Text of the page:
Wind Tunnel

The full-scale wind tunnel at the Langley Research Center in Hampton, Virginia. While Langley had a rich heritage in aeronautics work, engineers and scientists at Langley also became involved in space exploration with the birth of NASA. (NASA photo 90-H-190)



Model of Mercury Redstone Rocket

NASA Administrator T. Keith Glennan shows Associate Administrator Robert C. Seamans a model of the Mercury Redstone rocket on July 19, 1960.


President Johnson

President Lyndon B. Johnson addresses space workers at Cape Kennedy, Florida, on September 15, 1964. NASA Administrator James E. Webb is in the background. (NASA photo 64-H-2365)

NASA's Origins & the Dawn of the Space Age

 Monographs in Aerospace History # 10

Denouement—NASA's First Eighteen Months: October 1, 1958–December 20, 1960

On October 7, NASA formally organized its first "man-in-space" program, which was formally dubbed Project Mercury on November 26. ARPA's launch of the thirty-seven-and-a-half-kilogram (eighty-two-and-a-half-pound) Pioneer 1 on October 11 marked the resumption of U.S. efforts to reach the Moon. The probe failed to attain lunar orbit because of a problem in its second stage, but it did reach a record 115,000-kilometer (69,000-mile) apogee. Pioneer 1 burned up on October 13.

John Hagen transferred from NRL to NASA on November 5 to prepare for the Vanguard transfer, which duly moved to the agency on November 20 with $25 million in unexpended funds. Vanguard staff transferred from NRL on November 30. Personnel continued to work where they were located, however, with many making no physical transfer until the new Goddard Space Flight Center in Maryland opened in early 1960.

ARPA handed over Pioneer to NASA in November. The Army proved reluctant to carry out transfers and in fact fought them in public, through the press. On December 3, however, Eisenhower intervened, issuing an executive order that transferred JPL—then under Army jurisdiction—to NASA. The ABMA remained under Army control but agreed to make its resources responsive to NASA needs. In fact, NASA received authorization to bypass the Pentagon and deal directly with Huntsville.

On December 6, the almost six-kilogram (thirteen-pound) Pioneer 3 spacecraft carried out NASA's first foray beyond low-Earth orbit. The probe reached an apogee of 102,000 kilometers (61,200 miles) before falling back to Earth.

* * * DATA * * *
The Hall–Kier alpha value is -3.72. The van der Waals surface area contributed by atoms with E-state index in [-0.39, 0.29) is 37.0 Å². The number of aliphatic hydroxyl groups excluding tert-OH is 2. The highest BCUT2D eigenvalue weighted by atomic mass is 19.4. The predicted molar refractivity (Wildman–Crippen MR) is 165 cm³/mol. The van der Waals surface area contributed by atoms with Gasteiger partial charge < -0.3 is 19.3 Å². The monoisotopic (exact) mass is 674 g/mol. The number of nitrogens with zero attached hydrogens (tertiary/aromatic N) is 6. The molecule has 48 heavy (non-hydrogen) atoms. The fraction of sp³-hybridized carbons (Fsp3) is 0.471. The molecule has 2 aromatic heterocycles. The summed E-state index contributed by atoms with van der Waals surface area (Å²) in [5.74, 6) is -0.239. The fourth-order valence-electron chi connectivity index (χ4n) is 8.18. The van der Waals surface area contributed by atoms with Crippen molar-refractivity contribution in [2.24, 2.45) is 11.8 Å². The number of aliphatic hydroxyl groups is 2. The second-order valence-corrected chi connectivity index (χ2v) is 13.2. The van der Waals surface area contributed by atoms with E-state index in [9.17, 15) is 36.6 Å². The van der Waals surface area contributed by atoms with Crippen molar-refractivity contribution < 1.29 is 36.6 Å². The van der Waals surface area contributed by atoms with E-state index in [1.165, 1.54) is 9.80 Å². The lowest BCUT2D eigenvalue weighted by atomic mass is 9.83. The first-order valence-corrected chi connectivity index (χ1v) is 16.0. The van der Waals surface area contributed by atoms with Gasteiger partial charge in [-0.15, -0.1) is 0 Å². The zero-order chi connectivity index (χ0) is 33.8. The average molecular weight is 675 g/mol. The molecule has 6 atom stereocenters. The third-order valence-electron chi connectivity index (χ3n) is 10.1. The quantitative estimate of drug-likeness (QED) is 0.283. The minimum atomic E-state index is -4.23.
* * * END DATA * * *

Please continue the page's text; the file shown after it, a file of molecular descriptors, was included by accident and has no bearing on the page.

The IGY, the eighteen-month scientific program that spawned the space race and NASA, drew to a successful close on December 31. On January 2, 1959, Luna 1 (also known as Mechta, meaning "dream") perform the first lunar flyby. It soared past the Moon's ancient, battered craterscape at a distance of about 5,000 kilometers (3,000 miles). The just over 361-kilogram (795-pound) probe left Earth on an R-7 with an upper stage. Luna 1, intended to impact the lunar surface, instead became the first artificial object in solar orbit.

On March 3, NASA launched Pioneer 4. The little probe flew 60,000 kilometers (36,000 miles) past the Moon and entered solar orbit. Then, on April 9, NASA selected seven astronauts for the Mercury program.

The Soviet Union succeeded in hitting the Moon on September 12, 1959, with the Luna 2 spacecraft, a near-twin of Luna 1. Luna 3 lifted off on the second anniversary of Sputnik I. The 278-kilogram (612-pound) flyby probe returned the first pictures of the Moon's far side on October 7.

The United States had lost another heat in the space race to the Soviet Union. This "second Sputnik" humiliation helped push the Moon closer to the center of U.S. space policy. On balance, though, the American response to Soviet Moon successes was less strident than those generated by the Sputniks. This time, the United States had a space agency in place to meet the challenge.

In early 1960, Korolev began launching a series of recoverable Korabl-Sputniks—test versions of the Vostok spacecraft that would launch the first humans into orbit in 1961. NASA, meanwhile, took delivery of its first Mercury capsule on April 1, 1960.

The ABMA finally transferred to NASA on July 1, 1960, bringing with it its million-pound-thrust rocket engine and Saturn rocket programs. The ABMA formed the nucleus of the Marshall Space Flight Center. Later that month, on July 29, NASA issued a request for proposal for studies leading to the construction of the next generation of piloted spacecraft, called Apollo. The spacecraft was envisioned as an Earth-orbital vehicle with eventual circumlunar application.

In November 1960, John Kennedy defeated Eisenhower's Vice President, Richard Nixon, by a narrow margin, in part by emphasizing a "missile gap" that did not exist. On December 20, the President-elect announced his intention to make Vice President-elect Lyndon Johnson chair of the National Aeronautics and Space Council.

In the popular history of spaceflight, President Dwight Eisenhower is frequently relegated to the dark ages before the United States got moving and conquered the Moon. However, when Kennedy took charge in January 1961, the organizational apparatus and technology programs that made possible the spectacular events of NASA's first decade were already in place. Eisenhower had a legalistic agenda—establishing "freedom of space" as a principle of international law—and was fiscally conservative and loathe to be drawn into a battle of spectaculars with Khrushchev. A more dynamic leader might have been more emotionally satisfying at the time, but the four decades since the start of the space age demonstrate the firm foundations laid in the last half of the 1950s.